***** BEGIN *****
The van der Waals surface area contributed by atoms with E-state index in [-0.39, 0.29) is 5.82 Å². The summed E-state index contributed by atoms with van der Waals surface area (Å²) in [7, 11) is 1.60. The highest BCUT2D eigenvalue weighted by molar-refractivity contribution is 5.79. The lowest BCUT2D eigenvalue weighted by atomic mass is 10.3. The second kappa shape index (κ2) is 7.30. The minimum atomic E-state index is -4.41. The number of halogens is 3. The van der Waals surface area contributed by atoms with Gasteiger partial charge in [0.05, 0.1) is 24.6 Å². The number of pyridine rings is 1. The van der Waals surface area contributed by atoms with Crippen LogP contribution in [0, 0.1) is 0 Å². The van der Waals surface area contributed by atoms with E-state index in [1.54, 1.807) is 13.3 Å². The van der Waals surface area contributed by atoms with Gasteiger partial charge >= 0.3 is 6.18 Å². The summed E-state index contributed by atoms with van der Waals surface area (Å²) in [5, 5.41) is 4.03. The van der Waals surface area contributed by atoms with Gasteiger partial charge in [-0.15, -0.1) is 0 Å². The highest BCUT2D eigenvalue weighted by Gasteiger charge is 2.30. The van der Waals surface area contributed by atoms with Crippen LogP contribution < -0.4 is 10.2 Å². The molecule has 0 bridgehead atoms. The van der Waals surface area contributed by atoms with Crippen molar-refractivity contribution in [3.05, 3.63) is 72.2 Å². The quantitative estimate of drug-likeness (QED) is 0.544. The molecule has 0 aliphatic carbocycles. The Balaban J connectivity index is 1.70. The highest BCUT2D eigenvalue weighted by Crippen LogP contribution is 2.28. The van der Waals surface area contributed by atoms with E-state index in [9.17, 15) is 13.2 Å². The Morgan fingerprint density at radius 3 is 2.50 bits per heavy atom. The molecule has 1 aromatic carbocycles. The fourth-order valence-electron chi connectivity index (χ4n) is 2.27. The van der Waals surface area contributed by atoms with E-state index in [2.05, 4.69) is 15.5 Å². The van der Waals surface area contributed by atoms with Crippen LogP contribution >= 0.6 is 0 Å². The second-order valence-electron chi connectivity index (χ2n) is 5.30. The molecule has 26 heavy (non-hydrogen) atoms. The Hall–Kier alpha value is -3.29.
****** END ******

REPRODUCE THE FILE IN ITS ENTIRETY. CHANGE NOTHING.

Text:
The van der Waals surface area contributed by atoms with E-state index in [-0.39, 0.29) is 5.82 Å². The summed E-state index contributed by atoms with van der Waals surface area (Å²) in [7, 11) is 1.60. The highest BCUT2D eigenvalue weighted by molar-refractivity contribution is 5.79. The lowest BCUT2D eigenvalue weighted by atomic mass is 10.3. The second kappa shape index (κ2) is 7.30. The minimum atomic E-state index is -4.41. The number of halogens is 3. The van der Waals surface area contributed by atoms with Gasteiger partial charge in [0.05, 0.1) is 24.6 Å². The number of pyridine rings is 1. The van der Waals surface area contributed by atoms with Crippen LogP contribution in [0, 0.1) is 0 Å². The van der Waals surface area contributed by atoms with E-state index in [1.54, 1.807) is 13.3 Å². The van der Waals surface area contributed by atoms with Gasteiger partial charge >= 0.3 is 6.18 Å². The summed E-state index contributed by atoms with van der Waals surface area (Å²) in [5, 5.41) is 4.03. The van der Waals surface area contributed by atoms with Gasteiger partial charge in [-0.15, -0.1) is 0 Å². The highest BCUT2D eigenvalue weighted by Gasteiger charge is 2.30. The van der Waals surface area contributed by atoms with Crippen LogP contribution < -0.4 is 10.2 Å². The molecule has 0 bridgehead atoms. The van der Waals surface area contributed by atoms with Crippen molar-refractivity contribution in [3.05, 3.63) is 72.2 Å². The quantitative estimate of drug-likeness (QED) is 0.544. The molecule has 0 aliphatic carbocycles. The Balaban J connectivity index is 1.70. The highest BCUT2D eigenvalue weighted by Crippen LogP contribution is 2.28. The van der Waals surface area contributed by atoms with E-state index in [9.17, 15) is 13.2 Å². The Morgan fingerprint density at radius 3 is 2.50 bits per heavy atom. The molecule has 1 aromatic carbocycles. The fourth-order valence-electron chi connectivity index (χ4n) is 2.27. The van der Waals surface area contributed by atoms with E-state index in [2.05, 4.69) is 15.5 Å². The van der Waals surface area contributed by atoms with Crippen LogP contribution >= 0.6 is 0 Å². The second-order valence-electron chi connectivity index (χ2n) is 5.30. The molecule has 26 heavy (non-hydrogen) atoms. The Hall–Kier alpha value is -3.29.